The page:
I have a theory.
Firstly: these are four little words which should strike fear into the hearts of men, especially when coming from me. You have been warned.
Consider, then, the stereotype of hardcore science fiction: heavy on detail, short on character, long on nitty-gritty and emotionally ambivalent. A crude stereotype, but despite being far from universally accurate, there’s an argument to be made that hard SF is the traditional province of male geeks exactly because of the above descriptors. Which isn’t to say that women don’t or shouldn’t read it, or that a given work ceases to be hard SF if it invalidates any of the above categories, or even that the genre lacks female characters. Kim Stanley Robinson’s Mars trilogy, for instance, is both fabulously philosophical and supported by a wonderful knowledge of human nature, while Scott Westerfeld’s The Risen Empire is built on immaculate details of technology and society, with chapter time shared equally between vividly written male and female protagonists. But if you were of a mind to analyse the readership of hard SF, it still seems likely that most of them, regardless of other demographic factors, would be male.
Of itself, that shouldn’t surprise us. Little boys have been raised for years with rockets and trains and plastic guns, and for much of the – still relatively recent – history of geekdom, things like video games, Dungeons & Dragons, Warhammer and even straight fantasy were deemed by normal society to be the sole province of dysfunctional, dateless nerds. The idea of geekhood as an equal opportunities employer is something which, it seems, despite the long-established existence of female geeks, has only recently occurred to the mainstream world. There are various reasons fo this, and a great deal of iconic female sci-fi/fantasy at which to point the expostulating finger. For instance: Tamora Pierce, author of The Song of the Lioness quartet, grew up resenting the lack of female warrior heroes in fantasy novels and thereinafter set about writing some of her own, with brilliant results. Gene Roddenberry was prevented by network politics from making the first Star Trek captain female, but that didn’t stop Uhura and Janeway from getting their dues. Most obviously from the point of my generation, Buffy the Vampire Slayer proved that popularity and geekdom weren’t like oil and water: not only was it possible to put a beautiful blonde in a horror setting who didn’t get killed off in the first five minutes, but TV shows could be fantasy-based and still pull in the big ratings.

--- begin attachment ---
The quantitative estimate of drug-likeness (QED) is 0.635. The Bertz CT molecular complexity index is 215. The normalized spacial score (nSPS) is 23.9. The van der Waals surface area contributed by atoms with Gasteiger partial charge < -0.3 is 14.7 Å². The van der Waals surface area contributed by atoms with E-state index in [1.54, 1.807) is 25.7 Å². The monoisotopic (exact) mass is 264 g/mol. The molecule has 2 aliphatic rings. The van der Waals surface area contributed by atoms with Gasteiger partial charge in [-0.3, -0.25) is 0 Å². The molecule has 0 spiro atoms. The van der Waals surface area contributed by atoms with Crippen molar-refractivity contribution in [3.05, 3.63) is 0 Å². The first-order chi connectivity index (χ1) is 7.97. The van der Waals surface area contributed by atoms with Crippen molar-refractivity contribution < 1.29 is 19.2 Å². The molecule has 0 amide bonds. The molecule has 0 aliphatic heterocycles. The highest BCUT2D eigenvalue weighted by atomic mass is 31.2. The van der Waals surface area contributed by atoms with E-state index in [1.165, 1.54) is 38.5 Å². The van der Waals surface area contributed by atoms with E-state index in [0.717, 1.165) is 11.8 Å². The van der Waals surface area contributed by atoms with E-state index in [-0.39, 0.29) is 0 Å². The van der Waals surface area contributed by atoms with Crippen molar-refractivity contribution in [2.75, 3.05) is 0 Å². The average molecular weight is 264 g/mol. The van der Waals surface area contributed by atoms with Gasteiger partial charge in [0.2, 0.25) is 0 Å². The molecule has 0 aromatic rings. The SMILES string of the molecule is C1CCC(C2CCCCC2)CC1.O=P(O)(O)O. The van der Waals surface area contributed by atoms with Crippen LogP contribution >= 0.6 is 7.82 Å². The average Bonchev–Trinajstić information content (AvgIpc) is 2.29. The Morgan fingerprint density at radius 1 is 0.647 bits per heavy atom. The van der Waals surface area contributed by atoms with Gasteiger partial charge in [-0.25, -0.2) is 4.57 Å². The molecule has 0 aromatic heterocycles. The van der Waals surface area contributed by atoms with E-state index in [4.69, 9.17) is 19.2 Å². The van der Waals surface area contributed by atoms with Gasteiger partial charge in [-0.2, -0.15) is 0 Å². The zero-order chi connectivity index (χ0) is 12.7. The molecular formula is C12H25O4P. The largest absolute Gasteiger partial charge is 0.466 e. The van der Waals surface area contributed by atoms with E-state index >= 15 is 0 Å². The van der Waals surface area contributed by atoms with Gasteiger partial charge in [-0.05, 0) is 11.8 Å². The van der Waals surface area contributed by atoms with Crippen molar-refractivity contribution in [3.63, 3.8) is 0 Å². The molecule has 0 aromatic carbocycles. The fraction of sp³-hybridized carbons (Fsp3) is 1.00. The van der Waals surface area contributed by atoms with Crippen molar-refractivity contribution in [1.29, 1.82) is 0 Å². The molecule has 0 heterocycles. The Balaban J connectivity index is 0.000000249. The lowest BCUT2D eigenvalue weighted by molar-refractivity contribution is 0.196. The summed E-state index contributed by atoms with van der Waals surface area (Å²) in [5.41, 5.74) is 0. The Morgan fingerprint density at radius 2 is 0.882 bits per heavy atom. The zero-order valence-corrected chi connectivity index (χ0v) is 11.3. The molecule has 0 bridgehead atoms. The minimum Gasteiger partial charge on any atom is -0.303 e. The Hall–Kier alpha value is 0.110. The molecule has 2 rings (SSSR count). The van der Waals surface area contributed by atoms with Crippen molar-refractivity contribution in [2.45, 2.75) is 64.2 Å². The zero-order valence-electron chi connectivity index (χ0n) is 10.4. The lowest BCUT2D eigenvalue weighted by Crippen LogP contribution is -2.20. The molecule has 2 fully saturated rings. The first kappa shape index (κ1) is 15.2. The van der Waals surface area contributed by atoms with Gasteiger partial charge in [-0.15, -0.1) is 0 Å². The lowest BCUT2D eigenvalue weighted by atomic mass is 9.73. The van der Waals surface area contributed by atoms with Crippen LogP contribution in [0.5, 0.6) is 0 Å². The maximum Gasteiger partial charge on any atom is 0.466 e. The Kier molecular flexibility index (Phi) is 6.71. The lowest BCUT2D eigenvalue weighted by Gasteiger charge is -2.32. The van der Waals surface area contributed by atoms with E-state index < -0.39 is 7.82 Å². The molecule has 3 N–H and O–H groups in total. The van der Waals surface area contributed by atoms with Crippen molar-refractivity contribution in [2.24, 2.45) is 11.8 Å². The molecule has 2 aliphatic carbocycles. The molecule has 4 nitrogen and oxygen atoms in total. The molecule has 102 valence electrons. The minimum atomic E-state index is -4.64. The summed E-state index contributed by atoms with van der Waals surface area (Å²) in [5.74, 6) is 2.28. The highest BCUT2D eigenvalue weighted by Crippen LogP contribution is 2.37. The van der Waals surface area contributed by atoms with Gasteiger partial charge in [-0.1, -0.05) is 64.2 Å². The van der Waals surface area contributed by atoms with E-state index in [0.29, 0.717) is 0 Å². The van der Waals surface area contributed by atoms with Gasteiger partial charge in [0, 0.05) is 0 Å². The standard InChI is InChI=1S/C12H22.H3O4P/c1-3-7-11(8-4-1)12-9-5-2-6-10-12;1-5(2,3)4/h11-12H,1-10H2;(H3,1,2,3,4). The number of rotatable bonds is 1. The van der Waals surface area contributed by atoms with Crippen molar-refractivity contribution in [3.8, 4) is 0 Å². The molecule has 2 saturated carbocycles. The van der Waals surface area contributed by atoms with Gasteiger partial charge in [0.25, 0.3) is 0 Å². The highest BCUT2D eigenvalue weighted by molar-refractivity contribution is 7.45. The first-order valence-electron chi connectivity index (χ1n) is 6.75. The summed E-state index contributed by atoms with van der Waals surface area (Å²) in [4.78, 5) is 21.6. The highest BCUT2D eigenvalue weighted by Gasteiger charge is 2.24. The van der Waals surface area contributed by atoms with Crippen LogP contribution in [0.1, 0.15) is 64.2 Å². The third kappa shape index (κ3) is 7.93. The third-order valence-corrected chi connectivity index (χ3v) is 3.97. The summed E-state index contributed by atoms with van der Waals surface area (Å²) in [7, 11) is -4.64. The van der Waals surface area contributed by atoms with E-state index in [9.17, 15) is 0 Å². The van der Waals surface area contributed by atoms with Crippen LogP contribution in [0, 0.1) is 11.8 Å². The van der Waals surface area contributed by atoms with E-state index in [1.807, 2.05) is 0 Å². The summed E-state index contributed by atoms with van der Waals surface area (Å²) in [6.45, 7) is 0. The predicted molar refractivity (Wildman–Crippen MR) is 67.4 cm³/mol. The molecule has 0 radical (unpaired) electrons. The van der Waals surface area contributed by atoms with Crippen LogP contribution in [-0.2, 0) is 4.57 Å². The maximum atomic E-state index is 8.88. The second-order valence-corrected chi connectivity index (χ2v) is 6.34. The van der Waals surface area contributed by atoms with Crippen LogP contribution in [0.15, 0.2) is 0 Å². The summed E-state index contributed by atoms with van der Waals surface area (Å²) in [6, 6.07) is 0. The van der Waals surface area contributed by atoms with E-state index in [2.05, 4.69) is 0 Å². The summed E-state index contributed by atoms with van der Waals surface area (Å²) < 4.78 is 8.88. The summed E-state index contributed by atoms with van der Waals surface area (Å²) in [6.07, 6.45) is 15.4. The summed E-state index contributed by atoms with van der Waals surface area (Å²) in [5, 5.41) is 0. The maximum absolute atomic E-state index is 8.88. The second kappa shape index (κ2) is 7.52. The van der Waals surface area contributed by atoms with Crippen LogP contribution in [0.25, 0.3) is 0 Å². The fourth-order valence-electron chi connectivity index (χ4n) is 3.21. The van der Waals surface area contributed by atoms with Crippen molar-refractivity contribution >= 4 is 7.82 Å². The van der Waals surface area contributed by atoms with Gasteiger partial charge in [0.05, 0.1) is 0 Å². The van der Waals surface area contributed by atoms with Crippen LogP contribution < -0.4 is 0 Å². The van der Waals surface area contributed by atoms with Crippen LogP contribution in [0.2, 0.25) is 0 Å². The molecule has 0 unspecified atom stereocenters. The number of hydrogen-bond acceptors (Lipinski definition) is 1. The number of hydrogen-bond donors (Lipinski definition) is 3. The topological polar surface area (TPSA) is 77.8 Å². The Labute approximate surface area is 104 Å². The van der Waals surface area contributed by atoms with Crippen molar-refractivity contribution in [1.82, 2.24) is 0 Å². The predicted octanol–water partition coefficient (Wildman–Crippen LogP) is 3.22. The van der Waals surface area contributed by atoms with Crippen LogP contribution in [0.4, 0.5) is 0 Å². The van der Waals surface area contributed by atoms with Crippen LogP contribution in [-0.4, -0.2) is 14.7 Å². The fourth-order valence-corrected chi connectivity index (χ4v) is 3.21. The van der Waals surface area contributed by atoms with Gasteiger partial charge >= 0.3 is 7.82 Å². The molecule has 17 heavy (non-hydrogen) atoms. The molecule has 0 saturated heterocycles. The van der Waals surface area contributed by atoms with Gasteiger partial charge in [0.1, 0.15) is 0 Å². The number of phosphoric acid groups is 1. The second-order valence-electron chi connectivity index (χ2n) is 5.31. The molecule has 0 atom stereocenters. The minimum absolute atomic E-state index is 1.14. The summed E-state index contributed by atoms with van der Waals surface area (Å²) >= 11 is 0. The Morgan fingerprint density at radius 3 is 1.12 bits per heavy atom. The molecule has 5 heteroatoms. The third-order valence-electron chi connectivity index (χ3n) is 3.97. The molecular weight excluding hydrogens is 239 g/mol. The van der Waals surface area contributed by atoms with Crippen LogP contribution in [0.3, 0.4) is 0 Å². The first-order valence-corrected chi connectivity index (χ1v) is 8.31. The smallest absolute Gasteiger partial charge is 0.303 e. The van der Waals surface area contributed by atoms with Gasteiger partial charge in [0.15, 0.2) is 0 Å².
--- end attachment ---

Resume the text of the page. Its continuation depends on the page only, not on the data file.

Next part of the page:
In fact, if you look at the past fifteen years of film, books and broadcasting, you’ll see a meteoric rise in mainstream awareness of fantasy. Commensurate with the rise in special effects technology, there have been innumerable film adaptations of classic sci-fi/fantasy novels – not to mention TV shows – once computer processing power made the concept seem more viable and less cheesy. Even before the advent of J.K. Rowling in 1997, the mantle of World’s Best-Selling Author belonged to Terry Pratchett. Throw in a diverse range of sci-fi fantasy programming – The X-Files, Roswell, Charmed, Firefly, Stargate, Sliders, Farscape, True Blood, Heroes, Supernatural – and it’s plain to see that public awareness of the geeky sphere is bound to have skyrocketed since the mid-nineties, if only by dint of a casual glance at the TV guide or ticket office.